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Marlborough Township Ordinances Inching Along
Written by Ernie Quatrani, Correspondent
2019-10-16

            The Marlborough Supervisors spent an inordinate amount of time discussing ordinances at last week's marathon township meeting.

            The good news is that two of the five ordinances on the supervisors' plate were moved closer to the next stage while three were kicked back for more review.

            "We're not obligated to rush this," Chairman Brian Doremus noted during the three-hour-and-forty-minute meeting.

In the Health Insurance Ordinance, the supervisors propose giving dependents and part-time time employees access to the township's health plan.

            Regarding dependents, Doremus stated, "I don't think they should be penalized if they have a family."

            A note of caution came from Manager/Secretary/Treasurer/Right to Know Officer Marybeth Cody.

            While emphasizing that the township budget is currently healthy and that there is money for many projects, Cody expressed reservations about the Health Ordinance proposal.

             "I am concerned with this added expense of health insurance for the supervisors especially with the newest full-time (police) officer coming up to his base salary and what the impact on the budget will look like in a few years."

            Cody estimated $60,000 to $70,000 as the extra money that would be needed to cover the health care costs for supervisors and their families.

            The supervisors voted unanimously to advertise the ordinance.

            The Village Commercial Ordinance, the least controversial ordinance, will also be ready for advertising after some formatting and language tweaks.

            But, no such luck with the Nuisance and Drive Ordinances drafts which were once again referred for further study. And, once again, the sticking point was penalties for infractions, the up-to-a-$1,000-a-day dictate built into the ordinances.

            Supervisor Bill Jacobs stood his ground when it came to the fines, championing an "incremental" schedule of amounts.

            "I wanted something milder," he said, citing East Greenville's ordinance as a model that should be adopted and modified by Marlborough.

           "I think the $1,000 number works as a good deterrent," said fill-in Solicitor Zachary Sivertsen.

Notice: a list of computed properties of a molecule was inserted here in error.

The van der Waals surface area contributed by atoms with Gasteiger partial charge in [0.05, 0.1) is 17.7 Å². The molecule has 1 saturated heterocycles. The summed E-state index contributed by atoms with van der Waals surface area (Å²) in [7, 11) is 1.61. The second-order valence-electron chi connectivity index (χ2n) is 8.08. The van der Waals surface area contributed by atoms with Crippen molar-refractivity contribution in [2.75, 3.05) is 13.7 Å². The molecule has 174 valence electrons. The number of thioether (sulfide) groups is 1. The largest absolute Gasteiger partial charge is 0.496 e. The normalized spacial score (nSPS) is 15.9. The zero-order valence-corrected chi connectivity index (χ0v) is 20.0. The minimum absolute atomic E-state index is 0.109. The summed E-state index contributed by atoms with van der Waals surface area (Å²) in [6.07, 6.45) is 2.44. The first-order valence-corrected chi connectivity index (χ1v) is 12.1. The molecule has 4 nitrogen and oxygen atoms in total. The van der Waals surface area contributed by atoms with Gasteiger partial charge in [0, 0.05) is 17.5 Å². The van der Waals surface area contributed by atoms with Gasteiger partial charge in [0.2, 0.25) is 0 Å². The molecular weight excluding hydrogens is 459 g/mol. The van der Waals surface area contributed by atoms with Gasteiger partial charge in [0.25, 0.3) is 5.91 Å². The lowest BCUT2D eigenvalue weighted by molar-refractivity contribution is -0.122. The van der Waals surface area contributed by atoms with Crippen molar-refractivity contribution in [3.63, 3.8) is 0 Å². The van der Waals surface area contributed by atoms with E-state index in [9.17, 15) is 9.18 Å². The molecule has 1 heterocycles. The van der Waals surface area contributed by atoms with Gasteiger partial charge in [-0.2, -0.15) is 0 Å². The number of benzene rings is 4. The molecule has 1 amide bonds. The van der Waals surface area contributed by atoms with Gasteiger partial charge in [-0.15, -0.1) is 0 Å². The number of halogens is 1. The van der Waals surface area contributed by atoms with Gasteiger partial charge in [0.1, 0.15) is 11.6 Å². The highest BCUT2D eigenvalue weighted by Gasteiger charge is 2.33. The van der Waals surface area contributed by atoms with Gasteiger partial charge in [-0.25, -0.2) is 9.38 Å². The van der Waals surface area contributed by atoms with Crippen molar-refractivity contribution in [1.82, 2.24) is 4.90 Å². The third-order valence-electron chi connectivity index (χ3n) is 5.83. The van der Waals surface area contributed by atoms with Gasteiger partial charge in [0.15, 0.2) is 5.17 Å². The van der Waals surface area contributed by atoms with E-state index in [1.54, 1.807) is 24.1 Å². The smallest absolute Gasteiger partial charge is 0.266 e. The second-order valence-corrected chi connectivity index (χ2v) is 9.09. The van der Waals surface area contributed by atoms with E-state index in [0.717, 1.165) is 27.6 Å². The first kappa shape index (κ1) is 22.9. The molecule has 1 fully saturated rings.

The Sewer Ordinance also got an airing. Sivertsen explained that Green Lane's solicitor "took it upon himself" to correct the ordinance with the goal of aligning the borough, the township and the Green Lane Marlborough Joint Authority more closely.

            While Green Lane is prepared to adopt the ordinance, Marlborough Supervisor Billy Hurst advised Marlborough against it.

            "I got a lot of concerns with it," Hurst stated. "It's the worst written thing we've had yet."

            "There's a fair amount of inconsistency," Sivertsen added, in regard to the responsibilities of the township, the borough and the authority.

            The supervisors decided that the Sewer Ordinance needs further review and that Green Lane should be asked to hold off on adoption.

            While it was not discussed at the supervisors' meeting, a move to have the sewer authority take over Candlewyck's private sewer system is currently in the works.

            According to the minutes of the September 23 supervisors' work session meeting, "The Candlewyck Homeowners Association is looking to get out of the sewer business and the authority is favoring the merger."

            Bob Zimmerman, the president of the association, was once again on hand to press the supervisors about the township taking dedication of the development. Dedication is being held up by issues related to repaving Knight Road and by unrectified items on the punch list, such as storm water management.

            Cody reported that the developer is now having problems with permits that have expired, an issue that does not involve the township.

            "Until the developer goes through that punch list and addresses all those issues," Sivertsen said, "there's really nothing the township can do."

            The board approved the sale of the police department's 2007 Tahoe for $4,351.

            At the Sept. 23 workshop, at Chief Darren Morgan's request, the supervisors approved advertising for an additional part-time officer for 2020. No additional funding would be required.

            With local elections looming in early November, Doremus reminded attendees that polling has been moved from the township building to St. John's in Sumneytown.

            There will be a work session on Oct. 28. The next meeting of the supervisors is on Nov. 13.


 

 

 

 

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